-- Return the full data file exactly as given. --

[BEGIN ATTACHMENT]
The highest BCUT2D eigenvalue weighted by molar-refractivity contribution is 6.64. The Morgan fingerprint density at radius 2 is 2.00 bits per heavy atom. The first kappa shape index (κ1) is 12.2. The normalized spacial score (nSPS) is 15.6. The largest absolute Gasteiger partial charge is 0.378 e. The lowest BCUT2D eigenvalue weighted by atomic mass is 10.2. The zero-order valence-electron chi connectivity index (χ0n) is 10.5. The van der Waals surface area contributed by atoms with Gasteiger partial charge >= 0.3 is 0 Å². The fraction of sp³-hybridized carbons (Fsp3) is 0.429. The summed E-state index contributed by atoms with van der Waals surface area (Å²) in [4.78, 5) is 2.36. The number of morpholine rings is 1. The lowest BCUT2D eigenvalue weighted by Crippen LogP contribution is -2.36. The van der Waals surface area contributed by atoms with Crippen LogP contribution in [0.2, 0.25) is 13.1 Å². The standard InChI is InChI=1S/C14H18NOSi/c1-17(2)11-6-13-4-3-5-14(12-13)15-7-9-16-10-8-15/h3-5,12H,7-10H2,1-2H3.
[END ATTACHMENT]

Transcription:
The highest BCUT2D eigenvalue weighted by molar-refractivity contribution is 6.64. The Morgan fingerprint density at radius 2 is 2.00 bits per heavy atom. The first kappa shape index (κ1) is 12.2. The normalized spacial score (nSPS) is 15.6. The largest absolute Gasteiger partial charge is 0.378 e. The lowest BCUT2D eigenvalue weighted by atomic mass is 10.2. The zero-order valence-electron chi connectivity index (χ0n) is 10.5. The van der Waals surface area contributed by atoms with Gasteiger partial charge >= 0.3 is 0 Å². The fraction of sp³-hybridized carbons (Fsp3) is 0.429. The summed E-state index contributed by atoms with van der Waals surface area (Å²) in [4.78, 5) is 2.36. The number of morpholine rings is 1. The lowest BCUT2D eigenvalue weighted by Crippen LogP contribution is -2.36. The van der Waals surface area contributed by atoms with Crippen LogP contribution in [0.2, 0.25) is 13.1 Å². The standard InChI is InChI=1S/C14H18NOSi/c1-17(2)11-6-13-4-3-5-14(12-13)15-7-9-16-10-8-15/h3-5,12H,7-10H2,1-2H3.